If you are new to information security, it’s likely that everything will initially sound a bit scary and overwhelming. Don’t worry, with the right specialist help and a little bit of understanding, you will be more than capable of getting things right. If you can’t find any of these documents, then approach the ISM directly and ask them for some guidance and input. Even if they are not available at this point, there is a simple exercise that you can complete to help you review your project and identify whether security is something you will need to consider.

Consider your project with the following aspects in mind:

  • Business – what would the impact be on your business – in terms of both profit and reputation – if the system, application or solution you are implementing was successfully attacked? Think about this in the following terms…….
  • Confidentiality – does the project contain any sensitive data? If that were to get into the public domain or into the hands of a malicious attacker, what would that mean to your company’s reputation and yours as a Project Manager within your organisation? Does it contain data you may have a requirement to protect, for example, personal information or credit card data?
  • Integrity – what if a malicious attacker were to alter the data or information in the system? What if you had a website advertising property for sale and someone altered the price or photos? What damage would this cause to the organisation?
  • Availability – if your system were unavailable to users, what impact would that have on the business? Assess this in terms of time periods – an hour might not cause major issues but if your system was down for a day or longer, that could potentially have a huge impact on your organisation.

Don’t worry if you can’t work out the precise pounds and pence at this point. If you think the company could be badly affected, the ISM will definitely want to chat to you. Once you have this information, go to your ISM and assess the risks together. Consider whether the organisation is willing to accept them or whether security needs to be factored into your project. In many cases, they will be able to provide you with some advice and guidance about what you can do.

It is likely that you will need to do some form of security testing against your system, in order to be confident that it is secure. The remainder of this article is focused on demystifying this, helping you to make this process work well for your project, and assisting you in reducing delays on potential additional costs.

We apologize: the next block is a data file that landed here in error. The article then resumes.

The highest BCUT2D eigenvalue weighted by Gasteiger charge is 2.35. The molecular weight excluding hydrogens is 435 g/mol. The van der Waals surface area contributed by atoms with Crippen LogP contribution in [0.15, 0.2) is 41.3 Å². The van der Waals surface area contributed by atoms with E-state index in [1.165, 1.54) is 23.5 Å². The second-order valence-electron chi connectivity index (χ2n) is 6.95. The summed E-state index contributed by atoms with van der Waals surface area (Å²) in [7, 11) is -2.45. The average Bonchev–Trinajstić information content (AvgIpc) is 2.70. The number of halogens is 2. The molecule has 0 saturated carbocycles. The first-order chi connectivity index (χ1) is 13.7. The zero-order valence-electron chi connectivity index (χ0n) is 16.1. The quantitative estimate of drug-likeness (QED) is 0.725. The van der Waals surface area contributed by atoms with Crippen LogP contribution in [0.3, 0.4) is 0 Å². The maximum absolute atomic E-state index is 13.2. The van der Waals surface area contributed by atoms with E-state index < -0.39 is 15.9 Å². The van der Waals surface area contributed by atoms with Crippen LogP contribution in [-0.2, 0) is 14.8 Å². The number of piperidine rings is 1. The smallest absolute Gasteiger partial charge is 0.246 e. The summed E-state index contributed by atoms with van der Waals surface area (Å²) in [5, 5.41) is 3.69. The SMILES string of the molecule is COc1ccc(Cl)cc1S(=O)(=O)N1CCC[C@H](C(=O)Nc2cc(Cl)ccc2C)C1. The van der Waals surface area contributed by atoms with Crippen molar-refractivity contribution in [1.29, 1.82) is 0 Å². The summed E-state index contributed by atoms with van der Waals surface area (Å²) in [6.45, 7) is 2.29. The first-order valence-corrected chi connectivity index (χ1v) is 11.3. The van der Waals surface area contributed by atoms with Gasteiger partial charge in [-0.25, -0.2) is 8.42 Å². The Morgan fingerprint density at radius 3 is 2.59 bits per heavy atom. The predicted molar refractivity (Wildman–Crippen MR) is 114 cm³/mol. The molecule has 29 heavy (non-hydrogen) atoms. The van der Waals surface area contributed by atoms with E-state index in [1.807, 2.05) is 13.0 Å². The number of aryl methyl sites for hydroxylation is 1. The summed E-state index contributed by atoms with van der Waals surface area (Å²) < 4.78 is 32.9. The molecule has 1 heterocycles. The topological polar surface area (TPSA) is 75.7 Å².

Common Terminology

There is some common language that you may come across, which has been broken down into non-technical language, in order to assist you in knowing what is being asked of you, where to get it and what you need to do.

Terminology What is it? What it means to you Potential impact
Scoping An exercise to determine the scope of any security testing that needs to be done on your project. Passing information to a security partner, such as a URL of the application you are working on.
If it’s not built, yet discuss the design documentation and any relevant network diagrams.
If you have a good security partner, they can advise you at this stage. Don’t try and get them just to give you a tick in the box when it comes to security. That just stores up pain for the future.
Ensuring you get the scope right in the first place reduces the risk of scope change during project delivery.
Scope change invariably means more money, time and effort.
Penetration testing This is the activity of testing an application, network or any other product you have security concerns about. It should not be confused with Performance or UAT testing.
It has a specific focus on checking for security risks and should be a manual process providing you with recommendations on how to reduce your risks.